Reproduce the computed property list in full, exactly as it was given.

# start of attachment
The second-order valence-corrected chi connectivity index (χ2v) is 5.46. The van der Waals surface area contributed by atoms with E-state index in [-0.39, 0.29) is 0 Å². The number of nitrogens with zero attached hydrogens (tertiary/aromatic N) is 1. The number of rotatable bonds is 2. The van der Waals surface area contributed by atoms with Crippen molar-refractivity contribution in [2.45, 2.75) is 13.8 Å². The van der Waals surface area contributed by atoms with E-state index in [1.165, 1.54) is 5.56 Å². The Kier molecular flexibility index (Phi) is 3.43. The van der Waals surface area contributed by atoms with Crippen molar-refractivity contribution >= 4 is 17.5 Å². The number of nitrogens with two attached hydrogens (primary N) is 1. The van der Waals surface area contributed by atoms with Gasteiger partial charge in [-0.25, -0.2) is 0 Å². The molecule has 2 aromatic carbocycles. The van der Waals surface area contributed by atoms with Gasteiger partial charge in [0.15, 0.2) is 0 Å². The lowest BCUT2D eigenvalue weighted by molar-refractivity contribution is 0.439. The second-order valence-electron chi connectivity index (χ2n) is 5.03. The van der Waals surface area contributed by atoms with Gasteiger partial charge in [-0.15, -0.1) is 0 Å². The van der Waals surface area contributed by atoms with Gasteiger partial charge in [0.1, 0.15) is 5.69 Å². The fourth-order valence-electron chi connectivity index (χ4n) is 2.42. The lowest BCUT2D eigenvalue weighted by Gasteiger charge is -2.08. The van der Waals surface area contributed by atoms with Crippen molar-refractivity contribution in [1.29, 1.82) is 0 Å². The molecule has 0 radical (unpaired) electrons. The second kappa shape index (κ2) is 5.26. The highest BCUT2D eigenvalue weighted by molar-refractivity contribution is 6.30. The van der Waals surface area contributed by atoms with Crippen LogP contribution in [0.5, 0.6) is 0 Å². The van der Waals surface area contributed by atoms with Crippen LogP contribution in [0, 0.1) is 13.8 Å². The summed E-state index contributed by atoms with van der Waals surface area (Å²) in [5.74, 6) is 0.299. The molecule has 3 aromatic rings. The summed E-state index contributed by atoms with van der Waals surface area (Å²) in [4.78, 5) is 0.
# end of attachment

The second-order valence-corrected chi connectivity index (χ2v) is 5.46. The van der Waals surface area contributed by atoms with E-state index in [-0.39, 0.29) is 0 Å². The number of nitrogens with zero attached hydrogens (tertiary/aromatic N) is 1. The number of rotatable bonds is 2. The van der Waals surface area contributed by atoms with Crippen molar-refractivity contribution in [2.45, 2.75) is 13.8 Å². The van der Waals surface area contributed by atoms with E-state index in [1.165, 1.54) is 5.56 Å². The Kier molecular flexibility index (Phi) is 3.43. The van der Waals surface area contributed by atoms with Crippen molar-refractivity contribution >= 4 is 17.5 Å². The number of nitrogens with two attached hydrogens (primary N) is 1. The van der Waals surface area contributed by atoms with Gasteiger partial charge in [-0.25, -0.2) is 0 Å². The molecule has 2 aromatic carbocycles. The van der Waals surface area contributed by atoms with Gasteiger partial charge in [0.15, 0.2) is 0 Å². The lowest BCUT2D eigenvalue weighted by molar-refractivity contribution is 0.439. The second-order valence-electron chi connectivity index (χ2n) is 5.03. The van der Waals surface area contributed by atoms with Gasteiger partial charge in [-0.15, -0.1) is 0 Å². The van der Waals surface area contributed by atoms with Gasteiger partial charge in [0.1, 0.15) is 5.69 Å². The fourth-order valence-electron chi connectivity index (χ4n) is 2.42. The lowest BCUT2D eigenvalue weighted by Gasteiger charge is -2.08. The van der Waals surface area contributed by atoms with Crippen molar-refractivity contribution in [1.29, 1.82) is 0 Å². The molecule has 0 radical (unpaired) electrons. The second kappa shape index (κ2) is 5.26. The highest BCUT2D eigenvalue weighted by molar-refractivity contribution is 6.30. The van der Waals surface area contributed by atoms with Crippen LogP contribution in [0.5, 0.6) is 0 Å². The van der Waals surface area contributed by atoms with Crippen LogP contribution in [0, 0.1) is 13.8 Å². The summed E-state index contributed by atoms with van der Waals surface area (Å²) in [5.74, 6) is 0.299. The molecule has 3 aromatic rings. The summed E-state index contributed by atoms with van der Waals surface area (Å²) in [4.78, 5) is 0.